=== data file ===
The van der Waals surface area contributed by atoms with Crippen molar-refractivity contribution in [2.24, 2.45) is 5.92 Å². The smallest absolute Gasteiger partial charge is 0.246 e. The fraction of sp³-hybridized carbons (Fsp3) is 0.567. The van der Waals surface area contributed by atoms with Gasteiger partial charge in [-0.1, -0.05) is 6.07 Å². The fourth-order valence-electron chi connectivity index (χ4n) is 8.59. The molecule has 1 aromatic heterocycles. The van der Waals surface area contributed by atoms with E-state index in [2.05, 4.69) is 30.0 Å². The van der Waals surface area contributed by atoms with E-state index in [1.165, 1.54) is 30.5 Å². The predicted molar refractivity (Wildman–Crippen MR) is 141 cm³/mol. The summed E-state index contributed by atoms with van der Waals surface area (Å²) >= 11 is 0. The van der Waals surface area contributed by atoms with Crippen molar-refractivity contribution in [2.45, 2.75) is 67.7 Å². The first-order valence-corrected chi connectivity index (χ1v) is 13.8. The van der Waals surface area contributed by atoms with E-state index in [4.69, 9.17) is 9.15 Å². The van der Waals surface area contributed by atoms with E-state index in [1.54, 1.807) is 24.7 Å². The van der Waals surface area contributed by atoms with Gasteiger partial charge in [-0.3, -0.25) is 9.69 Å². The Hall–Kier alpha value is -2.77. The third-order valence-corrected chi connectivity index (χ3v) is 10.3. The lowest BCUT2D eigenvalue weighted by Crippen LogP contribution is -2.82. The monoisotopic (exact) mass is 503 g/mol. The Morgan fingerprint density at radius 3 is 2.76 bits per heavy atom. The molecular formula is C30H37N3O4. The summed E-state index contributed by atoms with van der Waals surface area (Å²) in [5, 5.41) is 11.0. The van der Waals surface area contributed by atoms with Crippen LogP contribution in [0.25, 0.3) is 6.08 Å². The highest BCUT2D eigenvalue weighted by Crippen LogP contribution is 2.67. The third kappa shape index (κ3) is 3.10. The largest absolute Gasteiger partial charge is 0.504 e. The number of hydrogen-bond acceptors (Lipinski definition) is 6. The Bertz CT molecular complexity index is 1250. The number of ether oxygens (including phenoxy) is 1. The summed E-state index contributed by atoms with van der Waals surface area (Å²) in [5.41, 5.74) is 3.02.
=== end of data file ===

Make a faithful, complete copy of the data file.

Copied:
The van der Waals surface area contributed by atoms with Crippen molar-refractivity contribution in [2.24, 2.45) is 5.92 Å². The smallest absolute Gasteiger partial charge is 0.246 e. The fraction of sp³-hybridized carbons (Fsp3) is 0.567. The van der Waals surface area contributed by atoms with Gasteiger partial charge in [-0.1, -0.05) is 6.07 Å². The fourth-order valence-electron chi connectivity index (χ4n) is 8.59. The molecule has 1 aromatic heterocycles. The van der Waals surface area contributed by atoms with E-state index in [2.05, 4.69) is 30.0 Å². The van der Waals surface area contributed by atoms with E-state index in [1.165, 1.54) is 30.5 Å². The predicted molar refractivity (Wildman–Crippen MR) is 141 cm³/mol. The summed E-state index contributed by atoms with van der Waals surface area (Å²) >= 11 is 0. The van der Waals surface area contributed by atoms with Crippen molar-refractivity contribution in [2.45, 2.75) is 67.7 Å². The first-order valence-corrected chi connectivity index (χ1v) is 13.8. The van der Waals surface area contributed by atoms with E-state index in [4.69, 9.17) is 9.15 Å². The van der Waals surface area contributed by atoms with E-state index in [1.54, 1.807) is 24.7 Å². The van der Waals surface area contributed by atoms with Gasteiger partial charge in [-0.3, -0.25) is 9.69 Å². The Hall–Kier alpha value is -2.77. The third-order valence-corrected chi connectivity index (χ3v) is 10.3. The lowest BCUT2D eigenvalue weighted by Crippen LogP contribution is -2.82. The monoisotopic (exact) mass is 503 g/mol. The Morgan fingerprint density at radius 3 is 2.76 bits per heavy atom. The molecular formula is C30H37N3O4. The summed E-state index contributed by atoms with van der Waals surface area (Å²) in [5, 5.41) is 11.0. The van der Waals surface area contributed by atoms with Crippen LogP contribution in [0.25, 0.3) is 6.08 Å². The highest BCUT2D eigenvalue weighted by Crippen LogP contribution is 2.67. The third kappa shape index (κ3) is 3.10. The largest absolute Gasteiger partial charge is 0.504 e. The number of hydrogen-bond acceptors (Lipinski definition) is 6. The Bertz CT molecular complexity index is 1250. The number of ether oxygens (including phenoxy) is 1. The summed E-state index contributed by atoms with van der Waals surface area (Å²) in [5.41, 5.74) is 3.02.